US Mulls Currency Accord With China in Partial Trade Deal

Negotiators heading to Washington for talks aren't optimistic about securing a broad agreement that would end the trade war between the two nations for good said an unnamed official

Negotiators heading to Washington for talks aren't optimistic about securing a broad agreement that would end the trade war between the two nations for good said an unnamed official

Without significant progress during the talks, US President Donald Trump is set to hike the tariff rate on US$250 billion worth of Chinese goods to 30 per cent from 25 per cent next Tuesday.

Liu is still set to leave on Friday evening, CNBC said, citing a US official.

If negotiations break down again, by December 15, almost all Chinese goods imports into the United States - more than $500 billion - could be subject to punitive tariffs in the dispute that erupted during U.S. President Donald Trump's time in office.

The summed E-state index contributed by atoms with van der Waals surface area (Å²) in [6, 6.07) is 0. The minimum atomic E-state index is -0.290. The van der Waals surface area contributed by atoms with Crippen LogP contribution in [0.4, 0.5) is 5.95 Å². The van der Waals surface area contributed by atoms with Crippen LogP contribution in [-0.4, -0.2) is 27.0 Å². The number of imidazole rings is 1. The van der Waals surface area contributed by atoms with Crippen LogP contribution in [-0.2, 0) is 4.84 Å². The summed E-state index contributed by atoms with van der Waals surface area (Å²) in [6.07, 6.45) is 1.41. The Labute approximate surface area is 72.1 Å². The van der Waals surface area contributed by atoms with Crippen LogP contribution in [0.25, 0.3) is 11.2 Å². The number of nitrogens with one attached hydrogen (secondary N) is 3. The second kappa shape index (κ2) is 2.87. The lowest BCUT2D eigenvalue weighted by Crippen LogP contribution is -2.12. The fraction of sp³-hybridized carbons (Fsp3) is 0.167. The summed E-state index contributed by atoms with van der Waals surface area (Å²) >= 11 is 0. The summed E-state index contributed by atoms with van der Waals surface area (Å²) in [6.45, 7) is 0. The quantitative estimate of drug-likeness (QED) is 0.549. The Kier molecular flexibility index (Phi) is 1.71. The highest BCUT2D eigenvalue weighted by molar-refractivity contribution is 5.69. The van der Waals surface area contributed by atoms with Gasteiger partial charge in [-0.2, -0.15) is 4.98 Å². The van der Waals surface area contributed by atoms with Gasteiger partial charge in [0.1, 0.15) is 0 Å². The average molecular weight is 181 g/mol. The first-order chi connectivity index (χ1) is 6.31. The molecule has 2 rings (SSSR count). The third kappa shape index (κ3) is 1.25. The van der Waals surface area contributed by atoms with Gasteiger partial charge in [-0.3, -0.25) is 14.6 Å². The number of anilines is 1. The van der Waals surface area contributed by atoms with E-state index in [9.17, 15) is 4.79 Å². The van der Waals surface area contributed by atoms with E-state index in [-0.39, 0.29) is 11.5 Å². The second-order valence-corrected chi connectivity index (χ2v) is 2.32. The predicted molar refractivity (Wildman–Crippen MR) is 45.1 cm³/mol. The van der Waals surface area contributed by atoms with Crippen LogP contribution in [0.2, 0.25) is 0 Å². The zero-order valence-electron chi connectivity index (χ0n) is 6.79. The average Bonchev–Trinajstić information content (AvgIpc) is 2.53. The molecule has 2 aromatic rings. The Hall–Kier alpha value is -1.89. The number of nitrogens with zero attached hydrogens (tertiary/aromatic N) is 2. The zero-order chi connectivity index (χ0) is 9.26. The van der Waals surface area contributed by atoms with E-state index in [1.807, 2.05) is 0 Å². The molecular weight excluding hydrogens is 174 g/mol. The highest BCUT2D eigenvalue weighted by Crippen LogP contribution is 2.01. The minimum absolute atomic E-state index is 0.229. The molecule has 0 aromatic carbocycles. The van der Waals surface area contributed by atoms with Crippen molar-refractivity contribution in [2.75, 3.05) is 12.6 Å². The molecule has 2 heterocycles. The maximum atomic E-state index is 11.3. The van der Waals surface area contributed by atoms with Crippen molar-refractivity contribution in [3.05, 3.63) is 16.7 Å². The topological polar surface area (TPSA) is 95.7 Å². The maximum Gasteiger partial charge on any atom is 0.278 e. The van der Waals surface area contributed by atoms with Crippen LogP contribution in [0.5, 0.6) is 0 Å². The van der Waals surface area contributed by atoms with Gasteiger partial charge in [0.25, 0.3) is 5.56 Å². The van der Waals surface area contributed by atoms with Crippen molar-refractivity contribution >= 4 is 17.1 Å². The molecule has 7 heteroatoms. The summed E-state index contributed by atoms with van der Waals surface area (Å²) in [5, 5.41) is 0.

On Wednesday, Bloomberg reported that China could up its buying of American agricultural goods, while sources close to China told the news organization that it would be open to forming a partial trade deal with the USA, if tariffs are suspended.

One of the stumbling blocks was the issue of forced technology transfers, which the Chinese delegation refused to broach, SCMP reported.

"In my opinion China wants to make a deal more than I do", Trump added.

"I've never seen China respond with concessions to someone throwing down the gauntlet in this manner", said Scott Kennedy, a China trade expert at the Center for Strategic and International Studies in Washington.

Some observers expect the U.S. and China will reach a partial agreement on some issues.

At the same time, a fight over free speech between China and the US National Basketball Association (NBA), triggered by a tweet by the Houston Rockets general manager backing Hong Kong's protesters, has underscored the tensions.

The report cited unnamed people familiar with the matter.

For more than a year, the United States and China have been locked in a trade war on issues such as cybersecurity, regulations, intellectual property, subsidies and tariffs.

Notícias recomendadas

We are pleased to provide this opportunity to share information, experiences and observations about what's in the news.
Some of the comments may be reprinted elsewhere in the site or in the newspaper.
Thank you for taking the time to offer your thoughts.